Out of all the different ways to approach learning theory, I like focus on power dynamics first when it comes to designing a course. So think about the overall power dynamic you want to see happening in your course. This can change from week to week, but in general most courses stick to one for the most part. The question is: who determines what learners will learn in your course, and who directs how it is learned?

This is such a strange and necessary time to talk about education technology, to take a class about education technology, to get a degree in education technology because what, in the past, was so often framed as optional or aspirational is now compulsory — and compulsory under some of the worst possible circumstances

One of the reasons that I am less than sanguine about most education technology is because I don't consider it this autonomous, context-free entity. Ed-tech is not a tool that exists only in the service of improving teaching and learning, although that's very much how it gets talked about. There's much more to think about than the pedagogy too, than whether ed-tech makes that better or worse or about the same just more expensive. Pedagogy doesn't occur in a vacuum. It has an institutional history; pedagogies have politics. Tools have politics. They have histories. They're developed and funded and adopted and rejected for a variety of reasons other than "what works." Even the notion of "what works" should prompt us to ask all sorts of questions about "for whom," "in what way," and "why."

Surveillance is not prevalent simply because that's the technology that's being sold to schools. Rather, in many ways, surveillance reflects the values we have prioritized: control, compulsion, efficiency.

Independent learning is a skill, and like most skills, you need to start slowly and carefully. Suddenly being thrown into ten courses online is not the best way to go. Many will sink, although some will certainly swim. However, experience tells us that graduate, older and lifelong learners all do much better in online learning than undergraduates. Blended learning – a mix of face-to-face and online – though is a very good way to ease gently into online learning. Introducing online or digital learning gradually in first year, supported by face-to-face classes, is a much better strategy.

As the author of a book on opportunity cost, I might be expected to be enthusiastic about the idea that trade-offs are always important in economic and policy choices. This idea is summed up in the acryonymic slogan TANSTAAFL (There Ain’t No Such Thing As A Free Lunch). In fact, however, a crucial section of Economics in Two Lessons is devoted to showing that There Is Such A Thing As A Free Lunch. It is only when all free lunches have been taken off the table that we reach a position described, in the standard jargon, as Pareto-optimal.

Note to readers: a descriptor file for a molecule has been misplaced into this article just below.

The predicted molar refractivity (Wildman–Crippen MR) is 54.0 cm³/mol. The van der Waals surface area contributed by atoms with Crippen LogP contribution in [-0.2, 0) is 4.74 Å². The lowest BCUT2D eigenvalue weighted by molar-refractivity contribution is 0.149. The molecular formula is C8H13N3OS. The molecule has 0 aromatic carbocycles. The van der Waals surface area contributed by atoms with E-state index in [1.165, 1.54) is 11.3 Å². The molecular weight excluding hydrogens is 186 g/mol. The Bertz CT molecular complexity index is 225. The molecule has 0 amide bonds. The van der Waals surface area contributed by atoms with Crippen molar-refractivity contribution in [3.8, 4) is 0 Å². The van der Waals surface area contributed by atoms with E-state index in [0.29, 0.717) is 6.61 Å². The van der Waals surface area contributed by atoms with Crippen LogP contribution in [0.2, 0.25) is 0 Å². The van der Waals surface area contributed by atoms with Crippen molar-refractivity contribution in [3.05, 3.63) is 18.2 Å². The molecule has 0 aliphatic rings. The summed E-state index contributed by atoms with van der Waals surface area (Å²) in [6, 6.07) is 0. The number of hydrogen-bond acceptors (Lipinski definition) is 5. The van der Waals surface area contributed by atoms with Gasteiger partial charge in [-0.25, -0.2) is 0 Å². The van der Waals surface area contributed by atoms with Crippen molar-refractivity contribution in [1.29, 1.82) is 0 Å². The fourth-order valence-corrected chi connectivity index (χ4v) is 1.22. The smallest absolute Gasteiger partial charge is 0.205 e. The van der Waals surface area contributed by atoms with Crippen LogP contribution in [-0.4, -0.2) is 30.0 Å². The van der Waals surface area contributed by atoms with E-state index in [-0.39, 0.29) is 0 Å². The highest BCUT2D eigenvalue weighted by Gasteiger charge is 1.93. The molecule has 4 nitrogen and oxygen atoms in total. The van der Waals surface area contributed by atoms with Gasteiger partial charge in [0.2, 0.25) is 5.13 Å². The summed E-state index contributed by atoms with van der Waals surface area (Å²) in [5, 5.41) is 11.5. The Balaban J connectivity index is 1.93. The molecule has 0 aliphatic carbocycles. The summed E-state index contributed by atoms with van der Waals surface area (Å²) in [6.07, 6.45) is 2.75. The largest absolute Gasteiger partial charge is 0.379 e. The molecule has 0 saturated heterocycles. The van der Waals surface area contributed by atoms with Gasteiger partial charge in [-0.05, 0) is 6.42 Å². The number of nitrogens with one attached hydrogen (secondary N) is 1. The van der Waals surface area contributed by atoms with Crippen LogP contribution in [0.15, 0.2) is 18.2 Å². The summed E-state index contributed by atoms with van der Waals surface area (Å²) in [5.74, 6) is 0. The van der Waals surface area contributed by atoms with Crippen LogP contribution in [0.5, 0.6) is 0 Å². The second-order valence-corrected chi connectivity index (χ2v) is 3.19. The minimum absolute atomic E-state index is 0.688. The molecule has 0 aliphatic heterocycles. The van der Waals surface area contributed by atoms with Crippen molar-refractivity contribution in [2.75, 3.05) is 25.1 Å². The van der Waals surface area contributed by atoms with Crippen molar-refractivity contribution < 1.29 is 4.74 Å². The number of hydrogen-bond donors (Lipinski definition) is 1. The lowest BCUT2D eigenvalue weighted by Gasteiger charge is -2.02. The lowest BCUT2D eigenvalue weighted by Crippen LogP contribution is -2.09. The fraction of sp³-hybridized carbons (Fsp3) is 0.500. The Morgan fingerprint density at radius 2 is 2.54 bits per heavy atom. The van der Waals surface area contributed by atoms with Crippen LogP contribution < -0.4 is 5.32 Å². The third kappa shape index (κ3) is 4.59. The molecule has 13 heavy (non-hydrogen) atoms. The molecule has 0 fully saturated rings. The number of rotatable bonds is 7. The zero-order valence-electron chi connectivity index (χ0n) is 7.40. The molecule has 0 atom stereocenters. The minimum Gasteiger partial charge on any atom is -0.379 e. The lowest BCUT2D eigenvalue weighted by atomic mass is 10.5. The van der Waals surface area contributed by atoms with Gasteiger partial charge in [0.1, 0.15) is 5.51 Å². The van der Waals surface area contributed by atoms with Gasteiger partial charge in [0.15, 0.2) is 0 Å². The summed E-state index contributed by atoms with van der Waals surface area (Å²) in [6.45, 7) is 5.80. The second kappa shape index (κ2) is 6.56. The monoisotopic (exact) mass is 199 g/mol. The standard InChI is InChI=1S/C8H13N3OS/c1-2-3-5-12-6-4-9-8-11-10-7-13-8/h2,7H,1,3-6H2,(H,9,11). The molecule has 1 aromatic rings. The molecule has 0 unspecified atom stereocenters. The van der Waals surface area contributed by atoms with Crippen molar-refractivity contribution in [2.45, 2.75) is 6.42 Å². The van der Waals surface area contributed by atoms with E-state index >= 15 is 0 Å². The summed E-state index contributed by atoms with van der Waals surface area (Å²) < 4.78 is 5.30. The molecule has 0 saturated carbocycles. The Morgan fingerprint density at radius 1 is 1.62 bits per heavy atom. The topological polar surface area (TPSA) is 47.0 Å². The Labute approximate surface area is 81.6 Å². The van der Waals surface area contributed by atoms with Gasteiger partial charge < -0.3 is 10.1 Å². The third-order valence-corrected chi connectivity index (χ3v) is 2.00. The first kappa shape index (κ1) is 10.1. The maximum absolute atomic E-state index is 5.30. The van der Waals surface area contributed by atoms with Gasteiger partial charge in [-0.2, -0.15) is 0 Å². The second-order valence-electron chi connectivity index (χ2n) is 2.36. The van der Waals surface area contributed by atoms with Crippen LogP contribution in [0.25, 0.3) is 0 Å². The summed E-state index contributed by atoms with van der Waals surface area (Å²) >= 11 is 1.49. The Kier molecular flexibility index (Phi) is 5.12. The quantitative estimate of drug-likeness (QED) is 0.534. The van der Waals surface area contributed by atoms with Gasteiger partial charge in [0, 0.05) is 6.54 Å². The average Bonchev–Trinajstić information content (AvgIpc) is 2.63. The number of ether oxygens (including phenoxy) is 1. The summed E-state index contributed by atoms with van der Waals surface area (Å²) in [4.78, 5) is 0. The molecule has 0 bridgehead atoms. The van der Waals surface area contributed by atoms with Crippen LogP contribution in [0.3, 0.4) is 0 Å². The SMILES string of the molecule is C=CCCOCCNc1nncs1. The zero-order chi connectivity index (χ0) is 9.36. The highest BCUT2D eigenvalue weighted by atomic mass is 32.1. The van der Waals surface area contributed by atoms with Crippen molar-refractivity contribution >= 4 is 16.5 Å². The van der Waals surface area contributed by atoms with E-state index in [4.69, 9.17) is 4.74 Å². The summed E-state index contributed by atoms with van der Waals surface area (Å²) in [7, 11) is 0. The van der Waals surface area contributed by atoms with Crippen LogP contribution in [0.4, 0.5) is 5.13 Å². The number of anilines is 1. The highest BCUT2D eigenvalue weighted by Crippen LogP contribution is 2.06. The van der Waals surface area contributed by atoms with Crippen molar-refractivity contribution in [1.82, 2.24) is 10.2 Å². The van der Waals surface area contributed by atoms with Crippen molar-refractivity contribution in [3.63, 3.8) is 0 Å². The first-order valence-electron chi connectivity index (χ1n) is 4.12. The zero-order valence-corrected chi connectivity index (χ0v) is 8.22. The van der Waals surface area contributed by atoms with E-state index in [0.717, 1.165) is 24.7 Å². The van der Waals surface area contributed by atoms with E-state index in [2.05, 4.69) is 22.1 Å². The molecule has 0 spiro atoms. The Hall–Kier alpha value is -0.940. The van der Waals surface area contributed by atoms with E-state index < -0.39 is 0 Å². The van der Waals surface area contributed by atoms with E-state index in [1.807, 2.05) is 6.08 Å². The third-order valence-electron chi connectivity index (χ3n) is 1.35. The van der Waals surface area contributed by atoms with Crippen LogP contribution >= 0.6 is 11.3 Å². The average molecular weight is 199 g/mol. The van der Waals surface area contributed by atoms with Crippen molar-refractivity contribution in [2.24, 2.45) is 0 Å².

To me, this is an example (and there are many right now) of the extent to which the fairness of the legal system may turn less on the words we use in a law than on the discretion of those who have the power to enforce it.

This evolved into an entire subcultural practice, called Grangerization. Hobbyists used printed books as the basis for a multidimensional media project. They pasted prints, as well as pages of text from other books, into the original volume, making connections between related topics.

In some cases, the resulting work smacked of obsessive fandom. One collector expanded a copy of an 1828 biography of Lord Byron from two volumes to five, rebinding the pages to accommodate 184 illustrations and 14 letters and autographs. Another turned a three-volume 1872 biography of Charles Dickens into nine oversized books packed with broadsides for performances, actor portraits, letters, and images taken from illustrated editions of the author’s books.

Grangerization reached its height of popularity in the first half of the nineteenth century. But not everyone saw it as an innovative, creative hobby. The idea of removing pages from one book to create something new infuriated some critics. One called Grangerization a “monstrous practice” of “hungry and rapacious book-collectors.” Another diagnosed its practitioners with “a vehement passion, a furious perturbation to be closely observed and radically treated wherever it appears, for it is a contagious and delirious mania.”

One advantage of today’s digital media is that we can freely copy material without tearing up precious original work. Of course, today’s Grangerizers have their own ethical questions, like plagiarism, to consider.

"The variation being meant as an evident one, accordingly as presenting in pure intuition the possibilities themselves as possibilities, its correlate is an intuitive and apodictic consciousness of something universal. The eidos itself is a beheld or beholdable universal, one that is pure, 'unconditioned,' that is to say according to its own intuition sense, a universal not conditioned by any fact."

A little-known Democratic senator from Missouri rides the public anger, consequently emerging as a national leader. “Their greed knows no limit,” said Harry Truman in February 1942 in talking about military contractors accused of gouging the government at such a critical time.

The public agreed. A Gallup Poll noted that 69 percent of Americans wanted the government to exert controls on the profits earned by contractors during the war.

Private sector partnership in the face of community need is nothing new, and has long been integral in national response and rebuilding. Take, for example, the case of the Waffle House Index.

Waffle Houses are what they sound like: homey diners that dominate the southern part of the United States, serving up staple favorites like pies and iced tea. With that in mind, the index sounds like a whimsical measurement, but it actually refers to a serious, though informal, measurement of a crisis’s severity. The Federal Emergency Management Agency (FEMA) uses the restaurant chain to gauge how badly an area is affected. As a former FEMA official told NPR, “If the Waffle House is open, everything’s good.”

About Me

Developer at Brown University Library specializing in instructional design and technology, Python-based data science, and XML-driven web development.